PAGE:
US and UK call for restraint in Cameroon

Anglophone Cameroonians demonstrating against alleged marginalisation by the Yaoundé government in Belo in the Northwest on October 1. NDI EUGENE NDI | NATION MEDIA GROUP 

The UK and the US governments have called for restraint by all the parties to the Cameroonian Anglophone crisis.

UK minister for Africa Rory Stewart said in a statement that London was “deeply concerned” with the deaths and injuries in the Northwest and Southwest Cameroon.

“We urge all sides to create conditions to restore confidence, avoid provocative rhetoric and acts, and to ensure any action by security forces is proportionate, fully respecting human rights, and in the best interests of protecting people and property,” Mr Stewart’s statement said.

The spokesperson for the US Department of State, Ms Heather Nauert, in another statement, urged restraint from both parties involved in the crisis.

“The Cameroonian government’s use of force to restrict free expression and peaceful assembly, and violence by protestors, are unacceptable. We urge the Government of Cameroon to respect human rights and freedom of expression, including access to the internet. We call on all sides to exercise restraint from further violence, and engage in dialogue for a peaceful, durable resolution,” the statement said.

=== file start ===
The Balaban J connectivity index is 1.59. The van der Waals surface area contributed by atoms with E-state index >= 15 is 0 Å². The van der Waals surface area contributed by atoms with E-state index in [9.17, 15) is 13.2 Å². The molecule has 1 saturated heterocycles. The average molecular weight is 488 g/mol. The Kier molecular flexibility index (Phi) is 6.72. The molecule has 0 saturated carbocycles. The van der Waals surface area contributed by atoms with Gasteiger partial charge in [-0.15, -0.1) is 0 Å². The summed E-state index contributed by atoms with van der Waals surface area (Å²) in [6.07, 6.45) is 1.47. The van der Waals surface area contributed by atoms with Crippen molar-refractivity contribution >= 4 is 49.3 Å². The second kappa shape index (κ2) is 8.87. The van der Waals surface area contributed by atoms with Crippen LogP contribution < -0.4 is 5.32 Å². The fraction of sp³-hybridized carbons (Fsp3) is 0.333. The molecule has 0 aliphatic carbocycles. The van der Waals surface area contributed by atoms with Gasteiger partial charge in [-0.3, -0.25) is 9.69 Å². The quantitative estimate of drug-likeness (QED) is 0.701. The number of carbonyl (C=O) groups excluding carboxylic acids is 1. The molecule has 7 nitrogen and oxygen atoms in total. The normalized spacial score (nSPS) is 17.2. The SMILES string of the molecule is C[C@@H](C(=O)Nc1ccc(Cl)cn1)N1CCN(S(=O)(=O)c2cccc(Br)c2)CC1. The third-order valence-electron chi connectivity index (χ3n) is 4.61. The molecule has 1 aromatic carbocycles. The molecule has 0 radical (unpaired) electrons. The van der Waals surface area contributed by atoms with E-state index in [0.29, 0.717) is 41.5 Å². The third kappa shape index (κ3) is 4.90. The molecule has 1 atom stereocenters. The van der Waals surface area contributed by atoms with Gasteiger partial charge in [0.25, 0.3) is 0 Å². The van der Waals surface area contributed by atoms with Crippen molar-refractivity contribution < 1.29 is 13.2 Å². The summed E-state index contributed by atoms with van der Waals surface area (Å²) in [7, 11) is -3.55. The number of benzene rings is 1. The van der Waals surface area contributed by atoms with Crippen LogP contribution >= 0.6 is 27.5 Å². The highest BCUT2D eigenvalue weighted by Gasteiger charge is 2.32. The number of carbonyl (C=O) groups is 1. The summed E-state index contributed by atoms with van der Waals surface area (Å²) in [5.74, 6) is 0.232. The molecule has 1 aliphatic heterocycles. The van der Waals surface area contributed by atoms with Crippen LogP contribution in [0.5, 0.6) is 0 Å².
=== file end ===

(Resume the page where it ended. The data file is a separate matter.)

The Anglophone Cameroon regions have been restive for several months over claims of marginalisation by the predominantly Francophone Yaoundé government.

The regions on October 1 claimed independence, prompting a violent crackdown by the government.

Yaoundé had deployed armed troops to the English speaking regions to suppress protests ahead of the October 1 secession.

At least 17 people were shot dead by security forces and 50 others wounded when forces opened fire on protesters, according to Amnesty International.

President Paul Biya, 84, who has been in power since 1982, has remained in an undisclosed location since taking part in the 72nd UN General Assembly in New York last month.

Observers have decried President Biya’s absence from the country at a time citizens were being killed.

The Senior Associate for Africa and Regional Director at the US-based National Democratic Institute (NDI), the Cameroonian-born Dr Christopher Fomunyoh, said the president had lost legitimacy in the hearts of many Cameroonians.

"Over a hundred peaceful demonstrators and unarmed citizens gunned down in cold blood, many more wounded and under arrests, and millions now living in fear of harassment and mistreatment—the country is falling apart before our very eyes, and the

President sits relaxing in Geneva, Switzerland? Unbelievable! He has lost all legitimacy in the hearts and minds of millions of fellow Cameroonians," said Dr Fomunyoh.

The African Union (AU), in a statement on October 4, said it was deeply concerned by the deteriorating security situation in the Anglophone regions of Cameroon.

“The Chairperson (of the African Union) expresses condolences to all affected persons and families and calls on all stakeholders to exercise restraint in their pronouncements and to refrain from further acts of violence,” the AU Commission chairman, Dr Moussa Faki Mahamat, said in a statement.

He also reiterated the AU's commitment to support the government and people of Cameroon towards a peaceful settlement of the crisis “through inclusive and meaningful dialogue and national reconciliation”.

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